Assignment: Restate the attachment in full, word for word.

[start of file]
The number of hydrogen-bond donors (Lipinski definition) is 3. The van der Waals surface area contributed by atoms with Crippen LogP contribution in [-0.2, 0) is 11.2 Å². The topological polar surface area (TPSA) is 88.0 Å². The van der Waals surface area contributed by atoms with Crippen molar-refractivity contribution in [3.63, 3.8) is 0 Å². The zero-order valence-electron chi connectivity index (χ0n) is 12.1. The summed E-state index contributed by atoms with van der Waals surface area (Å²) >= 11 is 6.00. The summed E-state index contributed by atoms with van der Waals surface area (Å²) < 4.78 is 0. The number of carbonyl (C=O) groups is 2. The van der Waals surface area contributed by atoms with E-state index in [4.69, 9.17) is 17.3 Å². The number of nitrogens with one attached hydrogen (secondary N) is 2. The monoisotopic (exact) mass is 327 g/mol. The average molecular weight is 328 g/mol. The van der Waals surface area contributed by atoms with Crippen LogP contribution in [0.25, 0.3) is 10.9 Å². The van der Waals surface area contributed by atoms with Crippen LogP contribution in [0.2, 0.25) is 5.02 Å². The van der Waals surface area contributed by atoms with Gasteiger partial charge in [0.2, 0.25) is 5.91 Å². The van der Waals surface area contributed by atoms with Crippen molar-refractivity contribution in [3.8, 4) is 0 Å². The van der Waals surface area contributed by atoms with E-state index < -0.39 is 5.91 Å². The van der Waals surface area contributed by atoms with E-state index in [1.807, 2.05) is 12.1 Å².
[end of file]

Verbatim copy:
The number of hydrogen-bond donors (Lipinski definition) is 3. The van der Waals surface area contributed by atoms with Crippen LogP contribution in [-0.2, 0) is 11.2 Å². The topological polar surface area (TPSA) is 88.0 Å². The van der Waals surface area contributed by atoms with Crippen molar-refractivity contribution in [3.63, 3.8) is 0 Å². The zero-order valence-electron chi connectivity index (χ0n) is 12.1. The summed E-state index contributed by atoms with van der Waals surface area (Å²) >= 11 is 6.00. The summed E-state index contributed by atoms with van der Waals surface area (Å²) < 4.78 is 0. The number of carbonyl (C=O) groups is 2. The van der Waals surface area contributed by atoms with E-state index in [4.69, 9.17) is 17.3 Å². The number of nitrogens with one attached hydrogen (secondary N) is 2. The monoisotopic (exact) mass is 327 g/mol. The average molecular weight is 328 g/mol. The van der Waals surface area contributed by atoms with Crippen LogP contribution in [0.25, 0.3) is 10.9 Å². The van der Waals surface area contributed by atoms with Crippen LogP contribution in [0.2, 0.25) is 5.02 Å². The van der Waals surface area contributed by atoms with Gasteiger partial charge in [0.2, 0.25) is 5.91 Å². The van der Waals surface area contributed by atoms with Crippen molar-refractivity contribution in [3.8, 4) is 0 Å². The van der Waals surface area contributed by atoms with E-state index < -0.39 is 5.91 Å². The van der Waals surface area contributed by atoms with E-state index in [1.807, 2.05) is 12.1 Å².